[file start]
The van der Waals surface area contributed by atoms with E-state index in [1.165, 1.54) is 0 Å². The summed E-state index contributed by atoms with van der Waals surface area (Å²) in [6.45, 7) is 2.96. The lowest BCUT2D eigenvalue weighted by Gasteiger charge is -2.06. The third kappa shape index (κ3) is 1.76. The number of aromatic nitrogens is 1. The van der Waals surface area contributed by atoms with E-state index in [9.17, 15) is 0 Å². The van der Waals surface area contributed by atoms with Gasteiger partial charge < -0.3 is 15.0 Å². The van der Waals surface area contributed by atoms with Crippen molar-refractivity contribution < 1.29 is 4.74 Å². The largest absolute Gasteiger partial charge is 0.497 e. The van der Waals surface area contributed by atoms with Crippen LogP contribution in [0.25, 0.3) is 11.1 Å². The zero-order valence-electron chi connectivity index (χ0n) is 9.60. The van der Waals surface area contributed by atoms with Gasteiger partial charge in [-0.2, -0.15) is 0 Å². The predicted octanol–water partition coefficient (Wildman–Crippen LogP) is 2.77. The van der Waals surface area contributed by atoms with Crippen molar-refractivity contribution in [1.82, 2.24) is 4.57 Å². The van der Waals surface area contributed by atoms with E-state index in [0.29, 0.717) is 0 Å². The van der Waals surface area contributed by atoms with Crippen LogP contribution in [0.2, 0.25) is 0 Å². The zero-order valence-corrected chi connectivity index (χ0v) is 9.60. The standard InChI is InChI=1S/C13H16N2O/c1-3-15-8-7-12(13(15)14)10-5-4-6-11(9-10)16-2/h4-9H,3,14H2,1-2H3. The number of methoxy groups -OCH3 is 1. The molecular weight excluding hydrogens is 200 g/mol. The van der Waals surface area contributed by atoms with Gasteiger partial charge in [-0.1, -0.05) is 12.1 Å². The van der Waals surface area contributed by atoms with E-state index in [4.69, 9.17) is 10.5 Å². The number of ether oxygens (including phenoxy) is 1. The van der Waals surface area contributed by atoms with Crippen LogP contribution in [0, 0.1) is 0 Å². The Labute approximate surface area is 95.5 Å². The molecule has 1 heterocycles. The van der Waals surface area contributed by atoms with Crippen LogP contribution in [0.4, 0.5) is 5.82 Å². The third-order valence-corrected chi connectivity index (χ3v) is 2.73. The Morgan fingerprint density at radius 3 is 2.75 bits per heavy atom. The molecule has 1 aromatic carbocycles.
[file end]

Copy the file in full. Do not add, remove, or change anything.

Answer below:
The van der Waals surface area contributed by atoms with E-state index in [1.165, 1.54) is 0 Å². The summed E-state index contributed by atoms with van der Waals surface area (Å²) in [6.45, 7) is 2.96. The lowest BCUT2D eigenvalue weighted by Gasteiger charge is -2.06. The third kappa shape index (κ3) is 1.76. The number of aromatic nitrogens is 1. The van der Waals surface area contributed by atoms with E-state index in [9.17, 15) is 0 Å². The van der Waals surface area contributed by atoms with Gasteiger partial charge < -0.3 is 15.0 Å². The van der Waals surface area contributed by atoms with Crippen molar-refractivity contribution < 1.29 is 4.74 Å². The largest absolute Gasteiger partial charge is 0.497 e. The van der Waals surface area contributed by atoms with Crippen LogP contribution in [0.25, 0.3) is 11.1 Å². The zero-order valence-electron chi connectivity index (χ0n) is 9.60. The van der Waals surface area contributed by atoms with Gasteiger partial charge in [-0.2, -0.15) is 0 Å². The predicted octanol–water partition coefficient (Wildman–Crippen LogP) is 2.77. The van der Waals surface area contributed by atoms with Crippen molar-refractivity contribution in [1.82, 2.24) is 4.57 Å². The van der Waals surface area contributed by atoms with E-state index in [0.29, 0.717) is 0 Å². The van der Waals surface area contributed by atoms with Crippen LogP contribution in [0.2, 0.25) is 0 Å². The zero-order valence-corrected chi connectivity index (χ0v) is 9.60. The standard InChI is InChI=1S/C13H16N2O/c1-3-15-8-7-12(13(15)14)10-5-4-6-11(9-10)16-2/h4-9H,3,14H2,1-2H3. The number of methoxy groups -OCH3 is 1. The molecular weight excluding hydrogens is 200 g/mol. The van der Waals surface area contributed by atoms with Gasteiger partial charge in [-0.1, -0.05) is 12.1 Å². The van der Waals surface area contributed by atoms with E-state index in [4.69, 9.17) is 10.5 Å². The number of ether oxygens (including phenoxy) is 1. The van der Waals surface area contributed by atoms with Crippen LogP contribution in [0, 0.1) is 0 Å². The Labute approximate surface area is 95.5 Å². The molecule has 1 heterocycles. The van der Waals surface area contributed by atoms with Crippen LogP contribution in [0.4, 0.5) is 5.82 Å². The third-order valence-corrected chi connectivity index (χ3v) is 2.73. The Morgan fingerprint density at radius 3 is 2.75 bits per heavy atom. The molecule has 1 aromatic carbocycles.